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Charlotte Amalie
Thursday, August 18, 2022
HomeNewsArchivesWELFARE-TO-WORK PROGRAM HAILED FOR EXCEL-ENCE

WELFARE-TO-WORK PROGRAM HAILED FOR EXCEL-ENCE

At the end of its first year, a program to assist single mothers and others in the territory facing the economic impact of federal welfare reform is proving that old adage, "Nothing succeeds like success."
Women Excel, designed to motivate and train welfare recipients to take their place in the competitive working world, began on St. Thomas last year. It has been so successful that the program, administered by the not-for-profit New Image Foundation, is being expanded to St. Croix.
In addition, a new program will be introduced in mid-September on both islands for women who have had long-term work and are looking for a career change. Called Excel Entrepreneur Plus, it includes information on starting a business, and on export and procurement services. Class sizes are kept small to ensure individualized attention.
The success of the Women Excel program also led to a Youth Excel program conducted over the summer on St. Thomas.
"We are delighted by the way the community has embraced us," New Image executive director Cynthia Jerry says. "We look forward to getting involved on St. Croix as well."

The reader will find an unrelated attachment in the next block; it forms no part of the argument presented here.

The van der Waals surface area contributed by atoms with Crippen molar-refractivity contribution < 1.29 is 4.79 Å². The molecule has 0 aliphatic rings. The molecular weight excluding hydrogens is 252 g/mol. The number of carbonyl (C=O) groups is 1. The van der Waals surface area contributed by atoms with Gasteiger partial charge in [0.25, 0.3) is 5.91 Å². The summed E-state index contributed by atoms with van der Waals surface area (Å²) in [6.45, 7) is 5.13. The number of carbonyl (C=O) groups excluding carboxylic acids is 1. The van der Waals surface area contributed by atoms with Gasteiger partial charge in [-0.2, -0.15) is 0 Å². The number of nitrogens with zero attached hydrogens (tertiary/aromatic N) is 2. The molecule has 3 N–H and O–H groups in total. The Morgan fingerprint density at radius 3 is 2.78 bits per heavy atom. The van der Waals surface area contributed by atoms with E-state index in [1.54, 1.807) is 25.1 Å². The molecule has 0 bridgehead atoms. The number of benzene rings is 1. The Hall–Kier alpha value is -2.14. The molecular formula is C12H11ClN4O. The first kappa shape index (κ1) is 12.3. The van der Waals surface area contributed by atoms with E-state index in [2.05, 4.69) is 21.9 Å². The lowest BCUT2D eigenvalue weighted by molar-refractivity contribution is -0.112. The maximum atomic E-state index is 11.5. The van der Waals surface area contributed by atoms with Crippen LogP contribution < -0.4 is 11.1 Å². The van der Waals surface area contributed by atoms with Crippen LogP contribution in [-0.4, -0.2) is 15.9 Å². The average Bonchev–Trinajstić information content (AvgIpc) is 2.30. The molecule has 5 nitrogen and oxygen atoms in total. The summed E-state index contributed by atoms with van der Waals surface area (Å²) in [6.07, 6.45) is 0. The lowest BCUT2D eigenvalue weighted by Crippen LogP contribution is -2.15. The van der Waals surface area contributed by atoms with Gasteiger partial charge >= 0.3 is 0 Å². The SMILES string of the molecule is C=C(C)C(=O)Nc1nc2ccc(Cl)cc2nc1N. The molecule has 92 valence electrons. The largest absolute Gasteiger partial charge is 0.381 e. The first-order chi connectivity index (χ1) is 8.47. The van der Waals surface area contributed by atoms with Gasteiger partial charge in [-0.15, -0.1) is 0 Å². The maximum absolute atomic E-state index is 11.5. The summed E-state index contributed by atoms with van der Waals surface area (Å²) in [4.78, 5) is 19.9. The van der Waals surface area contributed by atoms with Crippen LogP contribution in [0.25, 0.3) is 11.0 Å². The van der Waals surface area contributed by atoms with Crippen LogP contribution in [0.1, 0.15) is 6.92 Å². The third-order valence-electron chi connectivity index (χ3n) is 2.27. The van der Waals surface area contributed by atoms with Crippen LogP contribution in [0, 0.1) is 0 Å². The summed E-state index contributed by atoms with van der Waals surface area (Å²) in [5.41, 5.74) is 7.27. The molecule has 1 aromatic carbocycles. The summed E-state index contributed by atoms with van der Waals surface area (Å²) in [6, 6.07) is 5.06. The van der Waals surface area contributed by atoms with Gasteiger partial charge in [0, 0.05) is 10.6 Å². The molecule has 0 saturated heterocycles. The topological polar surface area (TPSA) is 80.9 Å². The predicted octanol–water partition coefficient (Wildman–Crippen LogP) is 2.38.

Women Excel provides customized training for young women who want to enhance their workplace skills. Among the topics covered in the intensive 12-week course are employment issues, customer relations, oral communication, personal appearance and multiculturalism.
The program is funded by the Labor Department and by the Catholic Campaign for Human Development, administered locally by the Diocese of the Virgin Islands.
The Youth Excel program, co-sponsored by the Labor Department and New Image, was "the first time we have reached out to the youth," Jerry says.
"It was a success because of the cooperation from both students and parents," she adds.
Women Excel functions as a kind of satellite office for the University of the Virgin Islands Small Business Development Center, according to Jerry. "We opened this as a free service administered jointly with the university and the SBDC," she says.